Ministering to People in Crisis: Don't Just Stand There!

August 1st, 2008
This article is featured in the Preaching in the Moment (Aug/Sept/Oct 2008) issue of Circuit Rider
Photo credit digitalsadhu via Flickr. Used under Creative Commons license.

What do you say or do when people's lives are falling apart? Feeling put on the spot may be uncomfortable, but as clergy and leaders, it is our role to have words and actions informed by wisdom to lead others from danger into safety, from chaos into calm, from despair into hope. Speaking and acting in a crisis calls for preparation. Following Joseph's example in Egypt, prepare for disaster in the times of peace and plenty. People demonstrate their love of God and neighbor as they pool resources for the care of others. Help them best know how to do that ahead of the stress and challenges that crisis brings.

When disaster strikes, teach your congregation what victims need. Whether from the pulpit or in a class, let them know that people in a crisis need:

Safety — Provide a place of physical safety for victims.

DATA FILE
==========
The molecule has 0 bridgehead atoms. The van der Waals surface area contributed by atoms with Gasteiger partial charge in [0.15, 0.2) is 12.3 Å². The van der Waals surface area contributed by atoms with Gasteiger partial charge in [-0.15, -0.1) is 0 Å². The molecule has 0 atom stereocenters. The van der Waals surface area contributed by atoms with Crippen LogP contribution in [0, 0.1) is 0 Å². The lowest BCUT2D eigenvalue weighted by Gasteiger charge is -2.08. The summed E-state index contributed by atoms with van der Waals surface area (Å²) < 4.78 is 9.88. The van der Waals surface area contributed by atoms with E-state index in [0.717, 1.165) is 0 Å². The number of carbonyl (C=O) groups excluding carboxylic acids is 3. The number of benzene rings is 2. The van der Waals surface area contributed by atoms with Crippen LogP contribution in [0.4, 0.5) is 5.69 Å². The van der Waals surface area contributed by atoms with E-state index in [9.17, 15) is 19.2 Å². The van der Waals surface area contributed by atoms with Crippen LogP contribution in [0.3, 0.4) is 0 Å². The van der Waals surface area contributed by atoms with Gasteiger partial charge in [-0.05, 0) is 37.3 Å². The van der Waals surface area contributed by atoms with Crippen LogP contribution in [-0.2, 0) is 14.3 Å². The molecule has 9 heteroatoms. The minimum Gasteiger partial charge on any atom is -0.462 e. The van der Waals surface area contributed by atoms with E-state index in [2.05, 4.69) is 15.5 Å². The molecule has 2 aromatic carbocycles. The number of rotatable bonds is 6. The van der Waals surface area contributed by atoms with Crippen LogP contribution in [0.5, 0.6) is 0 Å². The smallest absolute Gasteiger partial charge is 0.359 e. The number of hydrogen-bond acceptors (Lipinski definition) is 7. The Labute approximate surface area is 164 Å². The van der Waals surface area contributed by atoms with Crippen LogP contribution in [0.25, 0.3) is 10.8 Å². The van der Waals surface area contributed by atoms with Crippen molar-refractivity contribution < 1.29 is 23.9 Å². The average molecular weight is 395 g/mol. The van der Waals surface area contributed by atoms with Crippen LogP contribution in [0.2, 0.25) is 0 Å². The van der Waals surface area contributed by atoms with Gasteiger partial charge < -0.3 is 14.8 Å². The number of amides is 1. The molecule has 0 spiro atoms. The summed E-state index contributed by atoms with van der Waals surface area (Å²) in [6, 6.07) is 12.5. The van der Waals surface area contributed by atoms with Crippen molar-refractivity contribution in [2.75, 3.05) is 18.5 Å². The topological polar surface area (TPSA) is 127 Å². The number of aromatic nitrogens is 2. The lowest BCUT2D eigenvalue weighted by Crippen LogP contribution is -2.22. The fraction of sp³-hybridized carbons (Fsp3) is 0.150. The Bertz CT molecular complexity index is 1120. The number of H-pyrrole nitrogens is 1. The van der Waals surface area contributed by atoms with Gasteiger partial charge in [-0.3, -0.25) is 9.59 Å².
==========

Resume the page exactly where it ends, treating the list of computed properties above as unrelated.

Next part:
Security — Provide a feeling of security about their privacy and information.

Ventilation — Allow victims to express their feelings, memories, and thoughts.

Validation — Acknowledge their feelings, reactions, and thoughts.

Prediction — Help victims predict what will happen in the future because of what they experienced.

Preparation — Help them think about how to prepare physically and emotionally for the future


Evon O. Flesberg is a pastoral counselor in Brentwood, Tennessee, and a lecturer in pastoral theology and pastoral counseling at Vanderbilt Divinity School. She is the author of The Switching Hour: Kids of Divorce Say Goodbye Again, from Abingdon Press.

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